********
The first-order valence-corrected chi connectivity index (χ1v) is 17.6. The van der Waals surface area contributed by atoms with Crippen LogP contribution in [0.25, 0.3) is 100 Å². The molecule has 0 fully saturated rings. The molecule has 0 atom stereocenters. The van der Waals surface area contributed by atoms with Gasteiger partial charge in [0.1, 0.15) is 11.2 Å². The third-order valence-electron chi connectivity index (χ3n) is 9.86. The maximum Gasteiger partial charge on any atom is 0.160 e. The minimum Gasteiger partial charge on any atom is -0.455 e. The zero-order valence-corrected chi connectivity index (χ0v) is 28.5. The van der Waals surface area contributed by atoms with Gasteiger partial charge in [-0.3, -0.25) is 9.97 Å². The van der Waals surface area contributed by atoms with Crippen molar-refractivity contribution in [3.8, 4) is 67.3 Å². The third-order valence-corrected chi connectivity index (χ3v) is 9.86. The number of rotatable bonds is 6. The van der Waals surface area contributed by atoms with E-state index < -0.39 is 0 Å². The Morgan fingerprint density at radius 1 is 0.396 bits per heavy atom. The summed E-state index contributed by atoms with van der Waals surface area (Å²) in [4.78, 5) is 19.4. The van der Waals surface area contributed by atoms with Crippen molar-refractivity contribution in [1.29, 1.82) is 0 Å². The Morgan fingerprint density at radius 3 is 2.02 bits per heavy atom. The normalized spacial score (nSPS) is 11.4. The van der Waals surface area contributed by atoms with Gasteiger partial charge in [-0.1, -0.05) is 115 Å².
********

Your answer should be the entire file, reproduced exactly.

The first-order valence-corrected chi connectivity index (χ1v) is 17.6. The van der Waals surface area contributed by atoms with Crippen LogP contribution in [0.25, 0.3) is 100 Å². The molecule has 0 fully saturated rings. The molecule has 0 atom stereocenters. The van der Waals surface area contributed by atoms with Gasteiger partial charge in [0.1, 0.15) is 11.2 Å². The third-order valence-electron chi connectivity index (χ3n) is 9.86. The maximum Gasteiger partial charge on any atom is 0.160 e. The minimum Gasteiger partial charge on any atom is -0.455 e. The zero-order valence-corrected chi connectivity index (χ0v) is 28.5. The van der Waals surface area contributed by atoms with Gasteiger partial charge in [-0.3, -0.25) is 9.97 Å². The van der Waals surface area contributed by atoms with Crippen molar-refractivity contribution in [3.8, 4) is 67.3 Å². The third-order valence-corrected chi connectivity index (χ3v) is 9.86. The number of rotatable bonds is 6. The van der Waals surface area contributed by atoms with E-state index < -0.39 is 0 Å². The Morgan fingerprint density at radius 1 is 0.396 bits per heavy atom. The summed E-state index contributed by atoms with van der Waals surface area (Å²) in [4.78, 5) is 19.4. The van der Waals surface area contributed by atoms with Crippen molar-refractivity contribution in [1.29, 1.82) is 0 Å². The Morgan fingerprint density at radius 3 is 2.02 bits per heavy atom. The normalized spacial score (nSPS) is 11.4. The van der Waals surface area contributed by atoms with Gasteiger partial charge in [-0.1, -0.05) is 115 Å².